CPS board, watchdog spar over test 'irregularities'
Days after Chicago Public Schools officials agreed to overhaul their standardized testing procedures, Board of Education members grilled the inspector general whose report led to the changes in a heated, nearly two-hour argument over his findings.
Nearly every one of the board's seven members peppered CPS Inspector General Nicholas Schuler with questions about his office's investigation that found "unusual patterns" and "irregularities" in some test results. He told board members they would be "naive" to think his findings didn't include attempts to game testing procedures.
Wednesday's exchange, which featured each side talking over the other, put into public view months' worth of tension between Schuler and CPS over the testing issue. The discussion was also a lively send-off for Schuler, who's set to leave the job at the end of the week after he was forced into a resignation last month.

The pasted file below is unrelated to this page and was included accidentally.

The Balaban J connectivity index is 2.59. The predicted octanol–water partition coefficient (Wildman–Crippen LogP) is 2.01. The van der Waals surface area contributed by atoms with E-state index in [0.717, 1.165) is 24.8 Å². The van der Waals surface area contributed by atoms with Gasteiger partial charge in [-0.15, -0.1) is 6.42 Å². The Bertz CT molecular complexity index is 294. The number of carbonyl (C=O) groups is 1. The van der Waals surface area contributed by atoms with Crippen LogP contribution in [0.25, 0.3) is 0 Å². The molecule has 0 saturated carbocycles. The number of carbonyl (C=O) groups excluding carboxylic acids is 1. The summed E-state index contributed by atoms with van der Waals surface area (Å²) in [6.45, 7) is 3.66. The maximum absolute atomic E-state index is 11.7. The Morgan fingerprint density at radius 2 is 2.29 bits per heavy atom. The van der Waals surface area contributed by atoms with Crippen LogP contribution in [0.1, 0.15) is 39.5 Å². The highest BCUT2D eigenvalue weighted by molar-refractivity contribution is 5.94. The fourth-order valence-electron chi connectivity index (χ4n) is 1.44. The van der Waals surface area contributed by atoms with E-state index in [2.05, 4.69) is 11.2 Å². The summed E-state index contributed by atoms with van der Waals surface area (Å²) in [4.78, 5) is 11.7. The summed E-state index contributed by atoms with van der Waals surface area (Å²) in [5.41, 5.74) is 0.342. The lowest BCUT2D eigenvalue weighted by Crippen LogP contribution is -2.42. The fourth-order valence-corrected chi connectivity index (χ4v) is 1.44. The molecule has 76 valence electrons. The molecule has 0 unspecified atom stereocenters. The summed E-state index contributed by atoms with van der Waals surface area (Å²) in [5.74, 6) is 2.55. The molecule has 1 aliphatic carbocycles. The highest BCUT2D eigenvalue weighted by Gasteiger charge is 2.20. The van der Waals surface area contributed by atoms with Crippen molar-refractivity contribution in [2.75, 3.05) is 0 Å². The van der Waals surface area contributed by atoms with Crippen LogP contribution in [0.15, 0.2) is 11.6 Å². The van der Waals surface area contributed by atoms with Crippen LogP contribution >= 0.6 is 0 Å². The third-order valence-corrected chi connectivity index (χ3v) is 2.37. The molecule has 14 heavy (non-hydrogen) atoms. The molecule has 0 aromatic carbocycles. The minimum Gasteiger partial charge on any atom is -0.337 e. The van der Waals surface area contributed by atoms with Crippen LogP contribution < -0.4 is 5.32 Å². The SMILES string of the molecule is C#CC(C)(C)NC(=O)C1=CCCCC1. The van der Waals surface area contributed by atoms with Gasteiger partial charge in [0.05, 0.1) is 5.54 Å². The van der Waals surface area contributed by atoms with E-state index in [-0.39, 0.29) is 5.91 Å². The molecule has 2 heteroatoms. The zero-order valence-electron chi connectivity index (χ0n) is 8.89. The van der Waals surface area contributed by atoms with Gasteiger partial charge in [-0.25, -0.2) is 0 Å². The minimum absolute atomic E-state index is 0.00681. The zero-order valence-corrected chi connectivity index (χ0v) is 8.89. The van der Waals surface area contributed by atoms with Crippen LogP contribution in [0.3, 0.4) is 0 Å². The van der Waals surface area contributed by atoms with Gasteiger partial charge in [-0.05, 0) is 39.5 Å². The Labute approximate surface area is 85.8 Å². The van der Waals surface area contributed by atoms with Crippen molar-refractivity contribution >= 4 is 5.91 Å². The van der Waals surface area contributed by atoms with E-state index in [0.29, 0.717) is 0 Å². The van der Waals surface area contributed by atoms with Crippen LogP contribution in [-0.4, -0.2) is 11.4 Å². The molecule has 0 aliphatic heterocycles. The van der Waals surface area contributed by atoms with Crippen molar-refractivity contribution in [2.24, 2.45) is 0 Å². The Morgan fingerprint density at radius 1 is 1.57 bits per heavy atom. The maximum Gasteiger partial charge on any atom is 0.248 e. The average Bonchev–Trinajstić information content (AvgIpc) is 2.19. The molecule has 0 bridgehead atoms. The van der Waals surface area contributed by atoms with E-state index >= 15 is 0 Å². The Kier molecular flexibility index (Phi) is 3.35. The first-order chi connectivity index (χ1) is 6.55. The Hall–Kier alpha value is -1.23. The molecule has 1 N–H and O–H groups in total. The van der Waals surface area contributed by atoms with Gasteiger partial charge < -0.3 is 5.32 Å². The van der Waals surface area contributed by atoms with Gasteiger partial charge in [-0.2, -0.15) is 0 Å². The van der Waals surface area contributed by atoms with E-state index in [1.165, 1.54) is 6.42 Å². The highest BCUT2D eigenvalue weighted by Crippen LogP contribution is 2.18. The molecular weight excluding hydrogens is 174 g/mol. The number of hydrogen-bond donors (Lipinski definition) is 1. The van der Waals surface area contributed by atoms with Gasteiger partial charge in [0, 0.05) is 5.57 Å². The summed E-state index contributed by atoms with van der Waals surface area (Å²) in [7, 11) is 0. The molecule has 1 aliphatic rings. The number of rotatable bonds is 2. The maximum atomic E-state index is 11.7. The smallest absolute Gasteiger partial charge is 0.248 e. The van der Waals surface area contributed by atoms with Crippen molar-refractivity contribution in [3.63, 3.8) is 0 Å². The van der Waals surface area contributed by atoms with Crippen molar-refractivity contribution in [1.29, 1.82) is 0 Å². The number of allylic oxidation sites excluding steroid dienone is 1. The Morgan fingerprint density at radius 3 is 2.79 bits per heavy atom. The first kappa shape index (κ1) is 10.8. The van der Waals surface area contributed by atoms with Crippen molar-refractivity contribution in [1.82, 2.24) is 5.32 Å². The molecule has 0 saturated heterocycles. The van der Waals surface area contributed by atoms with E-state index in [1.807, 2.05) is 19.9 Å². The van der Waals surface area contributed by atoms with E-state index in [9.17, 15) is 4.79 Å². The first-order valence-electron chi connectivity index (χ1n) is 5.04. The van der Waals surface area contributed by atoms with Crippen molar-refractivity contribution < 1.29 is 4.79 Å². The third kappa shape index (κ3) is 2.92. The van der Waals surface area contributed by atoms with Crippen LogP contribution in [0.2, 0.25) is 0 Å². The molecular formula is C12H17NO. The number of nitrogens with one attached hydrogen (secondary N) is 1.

Schuler's investigation focused on CPS' highest-stakes test -- the Northwest Evaluation Association (NWEA) -- which is used to evaluate teachers and principals, screen for selective enrollment admissions and determine each school's rating. The test, many including board members have argued, was never intended or designed to be used for such major decisions.
But the core of the debate between Schuler's office and CPS is whether using the word "cheating" was appropriate in a report that didn't necessarily substantiate any concrete examples of wrongdoing.
The report did find problems in the system -- ones that allowed testing procedures to be "repeatedly violated" -- that could be exploited for a student's advantage.
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